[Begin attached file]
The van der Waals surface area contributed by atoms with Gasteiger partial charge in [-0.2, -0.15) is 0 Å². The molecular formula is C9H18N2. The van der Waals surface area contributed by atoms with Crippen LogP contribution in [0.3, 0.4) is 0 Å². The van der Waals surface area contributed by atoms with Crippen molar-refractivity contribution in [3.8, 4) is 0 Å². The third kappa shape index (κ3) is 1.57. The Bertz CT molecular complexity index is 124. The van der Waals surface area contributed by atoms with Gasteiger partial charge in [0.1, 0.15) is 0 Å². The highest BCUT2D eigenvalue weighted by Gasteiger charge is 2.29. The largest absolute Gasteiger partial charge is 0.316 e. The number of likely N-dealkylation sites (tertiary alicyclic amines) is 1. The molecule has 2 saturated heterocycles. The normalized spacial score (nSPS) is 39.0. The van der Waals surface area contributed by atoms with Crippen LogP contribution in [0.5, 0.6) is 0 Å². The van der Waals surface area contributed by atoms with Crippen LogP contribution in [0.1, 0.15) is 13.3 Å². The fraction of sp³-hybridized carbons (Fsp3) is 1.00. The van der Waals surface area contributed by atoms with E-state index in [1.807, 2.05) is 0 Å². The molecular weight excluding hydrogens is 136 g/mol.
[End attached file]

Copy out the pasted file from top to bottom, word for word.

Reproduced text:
The van der Waals surface area contributed by atoms with Gasteiger partial charge in [-0.2, -0.15) is 0 Å². The molecular formula is C9H18N2. The van der Waals surface area contributed by atoms with Crippen LogP contribution in [0.3, 0.4) is 0 Å². The van der Waals surface area contributed by atoms with Crippen molar-refractivity contribution in [3.8, 4) is 0 Å². The third kappa shape index (κ3) is 1.57. The Bertz CT molecular complexity index is 124. The van der Waals surface area contributed by atoms with Gasteiger partial charge in [0.1, 0.15) is 0 Å². The highest BCUT2D eigenvalue weighted by Gasteiger charge is 2.29. The largest absolute Gasteiger partial charge is 0.316 e. The number of likely N-dealkylation sites (tertiary alicyclic amines) is 1. The molecule has 2 saturated heterocycles. The normalized spacial score (nSPS) is 39.0. The van der Waals surface area contributed by atoms with Crippen LogP contribution in [0.5, 0.6) is 0 Å². The van der Waals surface area contributed by atoms with Crippen LogP contribution in [0.1, 0.15) is 13.3 Å². The fraction of sp³-hybridized carbons (Fsp3) is 1.00. The van der Waals surface area contributed by atoms with E-state index in [1.807, 2.05) is 0 Å². The molecular weight excluding hydrogens is 136 g/mol.